Rolling with the West Georgia Wolverines

WARM SPRINGS, Ga. - In Warm Springs, Georgia, you'll find the town's most known site — Roosevelt's Little White House.

It was the personal retreat of President Franklin Delano Roosevelt. Just down the road, you'll find another retreat for a group of athletes called the West Georgia Wolverines.

"You just get used to the chair," Jesse Cochran said. "It's almost like it's not there like you're just using your legs."

Some wheelchair athletes can walk, but they all have a physical disability preventing them from playing a stand up sport. The one player on the Wolverines confined to a wheelchair is also the team's leader.

"I try to look for people that are struggling," team captain Logan Wegien said. "People that look like they're having a hard time with their disability or people that have just newly found their disability."

Logan is one of those kids dealing with his disability after a car accident left him without the use of his legs.

"I was five years old when I was put in a wheelchair so I didn't really have too much to do anymore until Coach Mac came and found me," he said.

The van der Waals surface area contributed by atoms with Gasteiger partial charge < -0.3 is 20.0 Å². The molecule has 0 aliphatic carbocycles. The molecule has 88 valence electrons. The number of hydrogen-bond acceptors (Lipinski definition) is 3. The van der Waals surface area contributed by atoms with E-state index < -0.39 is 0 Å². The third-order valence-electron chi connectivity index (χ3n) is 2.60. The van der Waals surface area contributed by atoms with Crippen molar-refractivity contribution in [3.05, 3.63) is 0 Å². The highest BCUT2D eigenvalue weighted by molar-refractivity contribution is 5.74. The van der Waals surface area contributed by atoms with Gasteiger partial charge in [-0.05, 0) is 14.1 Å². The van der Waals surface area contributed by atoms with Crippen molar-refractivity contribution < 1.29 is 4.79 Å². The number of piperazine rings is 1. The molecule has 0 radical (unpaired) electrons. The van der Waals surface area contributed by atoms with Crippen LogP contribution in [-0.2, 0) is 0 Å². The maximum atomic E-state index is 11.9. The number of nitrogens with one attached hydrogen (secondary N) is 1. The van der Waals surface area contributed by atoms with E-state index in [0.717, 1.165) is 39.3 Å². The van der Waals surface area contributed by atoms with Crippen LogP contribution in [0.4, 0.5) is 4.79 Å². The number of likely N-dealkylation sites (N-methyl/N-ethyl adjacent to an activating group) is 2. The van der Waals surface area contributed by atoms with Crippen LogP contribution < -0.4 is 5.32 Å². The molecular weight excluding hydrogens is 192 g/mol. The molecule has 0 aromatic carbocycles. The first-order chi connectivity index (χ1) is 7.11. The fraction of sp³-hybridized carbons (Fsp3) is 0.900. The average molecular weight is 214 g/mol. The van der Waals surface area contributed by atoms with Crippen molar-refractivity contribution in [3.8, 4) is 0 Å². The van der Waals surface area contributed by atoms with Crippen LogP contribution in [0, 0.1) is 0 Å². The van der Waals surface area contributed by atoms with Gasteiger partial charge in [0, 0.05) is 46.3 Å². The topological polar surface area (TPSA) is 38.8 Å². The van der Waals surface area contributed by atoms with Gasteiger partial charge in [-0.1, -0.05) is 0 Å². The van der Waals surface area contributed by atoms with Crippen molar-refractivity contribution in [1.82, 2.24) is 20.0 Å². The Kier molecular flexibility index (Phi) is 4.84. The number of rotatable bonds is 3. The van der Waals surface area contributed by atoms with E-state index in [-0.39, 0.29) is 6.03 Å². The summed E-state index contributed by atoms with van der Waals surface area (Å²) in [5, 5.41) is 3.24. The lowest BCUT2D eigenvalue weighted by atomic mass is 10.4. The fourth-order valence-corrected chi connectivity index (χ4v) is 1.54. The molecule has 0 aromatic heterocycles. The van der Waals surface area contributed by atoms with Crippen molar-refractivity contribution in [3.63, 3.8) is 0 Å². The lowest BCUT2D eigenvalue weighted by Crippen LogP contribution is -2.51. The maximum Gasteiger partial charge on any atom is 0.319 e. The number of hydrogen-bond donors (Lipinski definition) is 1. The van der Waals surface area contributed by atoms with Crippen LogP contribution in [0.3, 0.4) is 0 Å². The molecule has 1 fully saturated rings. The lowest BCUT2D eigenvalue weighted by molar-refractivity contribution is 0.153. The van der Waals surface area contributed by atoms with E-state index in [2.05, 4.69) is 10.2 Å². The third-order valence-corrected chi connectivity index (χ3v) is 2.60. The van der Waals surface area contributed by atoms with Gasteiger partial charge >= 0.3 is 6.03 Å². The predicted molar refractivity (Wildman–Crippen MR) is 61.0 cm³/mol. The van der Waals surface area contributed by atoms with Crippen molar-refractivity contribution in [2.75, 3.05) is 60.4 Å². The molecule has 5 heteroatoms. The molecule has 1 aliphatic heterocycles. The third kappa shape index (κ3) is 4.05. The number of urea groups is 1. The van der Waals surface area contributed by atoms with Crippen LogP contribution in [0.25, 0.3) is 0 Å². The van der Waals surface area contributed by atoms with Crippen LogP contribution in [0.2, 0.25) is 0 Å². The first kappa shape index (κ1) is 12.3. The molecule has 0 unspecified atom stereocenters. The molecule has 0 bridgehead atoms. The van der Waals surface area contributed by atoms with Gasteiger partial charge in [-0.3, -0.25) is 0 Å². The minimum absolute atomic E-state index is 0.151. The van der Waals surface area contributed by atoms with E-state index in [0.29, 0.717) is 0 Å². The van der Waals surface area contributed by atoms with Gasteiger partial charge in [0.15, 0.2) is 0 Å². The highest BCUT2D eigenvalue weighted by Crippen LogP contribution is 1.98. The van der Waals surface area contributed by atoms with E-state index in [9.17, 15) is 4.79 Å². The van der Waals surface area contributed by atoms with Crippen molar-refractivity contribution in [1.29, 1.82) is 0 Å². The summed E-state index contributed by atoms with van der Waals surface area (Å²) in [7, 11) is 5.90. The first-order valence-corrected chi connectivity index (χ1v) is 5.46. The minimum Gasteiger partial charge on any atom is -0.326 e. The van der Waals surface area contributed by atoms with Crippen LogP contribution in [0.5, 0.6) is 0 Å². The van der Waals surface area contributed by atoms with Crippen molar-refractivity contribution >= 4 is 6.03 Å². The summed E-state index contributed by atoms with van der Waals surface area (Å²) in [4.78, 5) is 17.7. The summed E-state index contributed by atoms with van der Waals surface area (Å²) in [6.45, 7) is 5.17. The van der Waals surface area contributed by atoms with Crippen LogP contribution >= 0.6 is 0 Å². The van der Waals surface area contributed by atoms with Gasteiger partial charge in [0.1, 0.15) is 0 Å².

Coach Richard McIntyre, or Coach Mac as the players call him, took over the team in 2001.

His original plan was to coach for a few months until the team could find a replacement coach.

17 years later, he's still the head coach of the Wolverines.

"I learned how to serve. In fact i'm one of the ones that forgot how to say no," Coach McIntyre said.

Coach McIntyre served in the Vietnam War and started teaching physical education in Meriwether County in 1972 where he stayed until retiring 35 years later.

"One of the biggest things is getting kids who qualify into a chair," Coach McIntyre said. "Their afraid of being ostracized for being in a chair."

It all starts with taking that first spin on the court.

"I think all of us have helped each other grow," Logan Wegien said. "We've had kids that were bullied, kind of depressed over their disabilities and by the time they end up leaving here it's all gone."

Helping kids find a place to belong makes all the hours of coaching worth it for Coach McIntyre.

"I mean that's so great to see somebody succeed who didn't think they could," Coach McIntyre said.

Succeeding, believing in yourself and each other. That's the true value of sports, no matter how it's played.



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